Nathan Hahn


Alternative ACL Fixation Device


A graft must be fixed to return the knee to an optimal stability. Although it would seem that graft strength is the most indicative property for ACL reconstruction stability, it is actually the strength of the graft fixation to the bone. (Urbibe, Arango, Frank, and Kiebzak, 2013) Fixation gives the graft bone tunnel interface necessary stiffness and strength (Woo, et al. 2000). There are many different fixation devices available, such as interference screws, soft tissue washers, suture-post constructs, simple staples, cross-pins, and titanium buttons (Woo, et al., 2000). Since the graft selection depends on the circumstance of the patient, different fixation techniques must be used as well. The current gold standard for fixation is the interference screw against a bone plug (Brand, 2000). One study suggests the most stable knee reconstruction is when the interference screw is positioned close to the articular surface with central and distal fixation (Ishibashi, et al., 1997). Furthermore, the tibia position relative to the femur when the graft is fixed has a considerable effect on the kinematics of the knee and the in situ force of the new graft (Hoher, et al., 1999). Specifically, when the graft is fixed at 30o knee flexion, with a 67N posterior tibial load, the resulting knee kinematics is closest to the native knee (Hoher, et al., 1999).

Graft Tension

Joint kinematics and in situ forces of the graft while the knee moves are considerably altered by the initial tension of the graft (Woo, et al., 2000). If the initial graft tension is low, there necessary joint stability will not be provided (Woo, et al., 2000). Conversely, high initial graft tension would hinder joint motion (Woo, et al., 2000). The initial tension is suggested near 44N but this is controversial since the native ACL force is unknown (Woo, et al., 2000)


Currently, surgeons must rely on their own strength to add tension to the ACL graft prior to fixing the graft. Once the graft is fixed, there is no way to add more tension if it is needed. Since surgeons must individually tension each graft, there is a lot of variance between graft tensions across all ACL reconstruction patients. Furthermore, over time, the graft naturally loses tension with patient usage. There is no method to re-tension a graft other than performing a new ACL surgery.

Our Device

The TensiFixTM fixation device allows the surgeon to fix a graft at both ends, and then add more tension on the femoral side. When the graft loosens over time, a patient can choose a minor surgery where the surgeon goes back to the original graft and tighten TensiFixTM, thus adding more tensions without performing another major surgery.


Post surgically, ACL grafts have been seen to lose tension due to normal cyclic loads applied during rehabilitation (Singhal,, 2005). As the tension in the graft decreases, the knee’s ability to translate anteriorly increases; an occurrence meant to be minimized by the ACL reconstructive surgery (Grover, et. al, 2005). With current fixation techniques, the amount of tension in the graft immediately after surgery is dependent on that which the surgeon can provide in the tibial fixation. With our device, the surgeon is able to add additional tension to the graft at the femoral site after both ends of the graft are fixed.


TensiFixTM’s surgical importance lies in its ability to allow the adjustment of the graft after it has already been fixed in place. Currently, ACL reconstruction grafts are tensioned by manually pulling on the graft before fixation (Fu, Cohen 2006). This method can have many pitfalls. For example, variability in graft tension is associated with manual tensioning, as manual methods have been proven to be irreproducible from patient to patient (O’Neill, et al 2011). Also, fixation after tensioning limits the surgeon’s inability to further tension the graft if need arises. Thus, if the graft were to either not have enough tension initially or lose tension over time due to factors such as lengthening due to cyclic loading, the surgeon would have to redo the reconstruction to add tension to the graft (Harvey, et al. 2005). TensiFixTM functions like a regular Endobutton, allowing the surgeon to manually tension and fix the graft using the current manual method. However, should the fixed graft somehow lose tension, TensiFixTM’s tensioning screw can be backed out of its barrel, re-tensioning the graft. Thus, the surgeon is not forced to redo the entire reconstruction to tension the graft.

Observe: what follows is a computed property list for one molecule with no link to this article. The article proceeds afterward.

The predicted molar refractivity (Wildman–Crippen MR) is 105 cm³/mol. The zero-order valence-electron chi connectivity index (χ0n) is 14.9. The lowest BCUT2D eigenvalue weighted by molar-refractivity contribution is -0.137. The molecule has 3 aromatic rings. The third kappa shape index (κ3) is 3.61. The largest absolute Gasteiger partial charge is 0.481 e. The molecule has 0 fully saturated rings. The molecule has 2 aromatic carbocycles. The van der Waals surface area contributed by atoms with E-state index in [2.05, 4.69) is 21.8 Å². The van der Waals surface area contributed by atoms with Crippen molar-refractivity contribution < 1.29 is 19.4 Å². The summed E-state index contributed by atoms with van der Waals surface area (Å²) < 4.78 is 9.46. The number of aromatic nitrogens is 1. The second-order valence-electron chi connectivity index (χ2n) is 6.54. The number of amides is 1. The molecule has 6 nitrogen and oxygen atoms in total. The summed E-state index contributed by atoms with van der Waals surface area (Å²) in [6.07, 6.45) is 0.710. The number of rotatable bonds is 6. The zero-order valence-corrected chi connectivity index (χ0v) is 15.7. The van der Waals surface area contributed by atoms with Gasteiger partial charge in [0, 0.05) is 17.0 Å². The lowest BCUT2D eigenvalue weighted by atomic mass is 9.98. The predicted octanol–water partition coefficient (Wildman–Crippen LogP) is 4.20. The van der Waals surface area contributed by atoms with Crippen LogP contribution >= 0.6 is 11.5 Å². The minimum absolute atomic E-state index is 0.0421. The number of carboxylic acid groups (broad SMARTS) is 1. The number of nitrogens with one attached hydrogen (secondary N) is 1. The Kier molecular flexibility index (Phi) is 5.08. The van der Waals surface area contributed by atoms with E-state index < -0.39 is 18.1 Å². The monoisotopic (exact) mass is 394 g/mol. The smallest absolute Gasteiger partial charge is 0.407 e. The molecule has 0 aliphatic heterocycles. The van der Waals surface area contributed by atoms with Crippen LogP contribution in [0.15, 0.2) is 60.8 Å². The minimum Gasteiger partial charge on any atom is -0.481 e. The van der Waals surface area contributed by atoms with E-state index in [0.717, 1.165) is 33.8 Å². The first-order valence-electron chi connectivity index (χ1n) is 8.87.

TensiFixTM is able to easily increase the tension during the ACL reconstruction. It addresses the need for a reliable way to increase the tension in knee ligament reconstruction surgeries. It uses an adjustable barrel-screw mechanism that is capable of adding tension to an existing graft. The TensiFixTM consists of three components: an externally threaded suture retainer, an internally threaded hexagonal barrel and a flat button retainer.

The device comes pre-assembled before being implanted. The surgeon will thread a suture through the hexagonal hole in the flat button and though the externally and internally threaded barrel. The suture is then attached through the hole for each component. The barrel will come pre-assembled in the lowest position possible to allow for the greatest range of tension to be applied. The suture is then looped through a double bundle graft.

The device with the graft attached to it will be pulled through the end of the femoral tunnel and mounted at the end of the tunnel. The surgeon then places the barrel/retainer assembly into the hexagonal button and the graft is threaded through a femoral tunnel similar to the currently used EndoButton procedure. The TensiFixTM is then screwed out. It has the added benefit of being able to be adjusted post operatively. This allows surgeons to increase the graft tension in a quick and measurable way.